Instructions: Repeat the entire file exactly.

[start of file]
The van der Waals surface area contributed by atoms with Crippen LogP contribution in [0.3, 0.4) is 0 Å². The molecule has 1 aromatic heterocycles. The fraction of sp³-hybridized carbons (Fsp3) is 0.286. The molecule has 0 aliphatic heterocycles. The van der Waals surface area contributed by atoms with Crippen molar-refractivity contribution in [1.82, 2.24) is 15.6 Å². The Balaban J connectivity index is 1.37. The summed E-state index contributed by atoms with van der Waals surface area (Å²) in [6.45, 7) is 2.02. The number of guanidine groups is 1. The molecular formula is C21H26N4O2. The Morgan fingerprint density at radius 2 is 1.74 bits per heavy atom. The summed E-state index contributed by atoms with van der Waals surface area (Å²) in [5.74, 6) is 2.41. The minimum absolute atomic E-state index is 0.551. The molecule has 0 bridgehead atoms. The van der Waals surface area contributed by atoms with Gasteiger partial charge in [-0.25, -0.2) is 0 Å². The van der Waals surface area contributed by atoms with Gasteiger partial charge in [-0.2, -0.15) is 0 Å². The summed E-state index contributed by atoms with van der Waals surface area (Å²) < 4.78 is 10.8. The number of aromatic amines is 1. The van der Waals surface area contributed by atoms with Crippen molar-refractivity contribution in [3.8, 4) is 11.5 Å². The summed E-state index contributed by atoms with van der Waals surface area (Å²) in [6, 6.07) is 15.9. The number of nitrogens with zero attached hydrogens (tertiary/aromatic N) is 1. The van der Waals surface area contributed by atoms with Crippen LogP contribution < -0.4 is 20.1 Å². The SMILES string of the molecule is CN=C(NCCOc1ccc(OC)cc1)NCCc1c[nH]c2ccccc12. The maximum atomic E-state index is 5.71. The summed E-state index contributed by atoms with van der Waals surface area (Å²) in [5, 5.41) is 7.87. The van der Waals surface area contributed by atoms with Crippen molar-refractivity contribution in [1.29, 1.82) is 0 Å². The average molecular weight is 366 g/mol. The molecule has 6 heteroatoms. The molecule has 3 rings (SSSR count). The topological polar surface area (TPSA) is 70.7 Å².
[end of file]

The van der Waals surface area contributed by atoms with Crippen LogP contribution in [0.3, 0.4) is 0 Å². The molecule has 1 aromatic heterocycles. The fraction of sp³-hybridized carbons (Fsp3) is 0.286. The molecule has 0 aliphatic heterocycles. The van der Waals surface area contributed by atoms with Crippen molar-refractivity contribution in [1.82, 2.24) is 15.6 Å². The Balaban J connectivity index is 1.37. The summed E-state index contributed by atoms with van der Waals surface area (Å²) in [6.45, 7) is 2.02. The number of guanidine groups is 1. The molecular formula is C21H26N4O2. The Morgan fingerprint density at radius 2 is 1.74 bits per heavy atom. The summed E-state index contributed by atoms with van der Waals surface area (Å²) in [5.74, 6) is 2.41. The minimum absolute atomic E-state index is 0.551. The molecule has 0 bridgehead atoms. The van der Waals surface area contributed by atoms with Gasteiger partial charge in [-0.25, -0.2) is 0 Å². The van der Waals surface area contributed by atoms with Gasteiger partial charge in [-0.2, -0.15) is 0 Å². The summed E-state index contributed by atoms with van der Waals surface area (Å²) < 4.78 is 10.8. The number of aromatic amines is 1. The van der Waals surface area contributed by atoms with Crippen molar-refractivity contribution in [3.8, 4) is 11.5 Å². The summed E-state index contributed by atoms with van der Waals surface area (Å²) in [6, 6.07) is 15.9. The number of nitrogens with zero attached hydrogens (tertiary/aromatic N) is 1. The van der Waals surface area contributed by atoms with Crippen LogP contribution < -0.4 is 20.1 Å². The SMILES string of the molecule is CN=C(NCCOc1ccc(OC)cc1)NCCc1c[nH]c2ccccc12. The maximum atomic E-state index is 5.71. The summed E-state index contributed by atoms with van der Waals surface area (Å²) in [5, 5.41) is 7.87. The van der Waals surface area contributed by atoms with Crippen molar-refractivity contribution in [1.29, 1.82) is 0 Å². The average molecular weight is 366 g/mol. The molecule has 6 heteroatoms. The molecule has 3 rings (SSSR count). The topological polar surface area (TPSA) is 70.7 Å².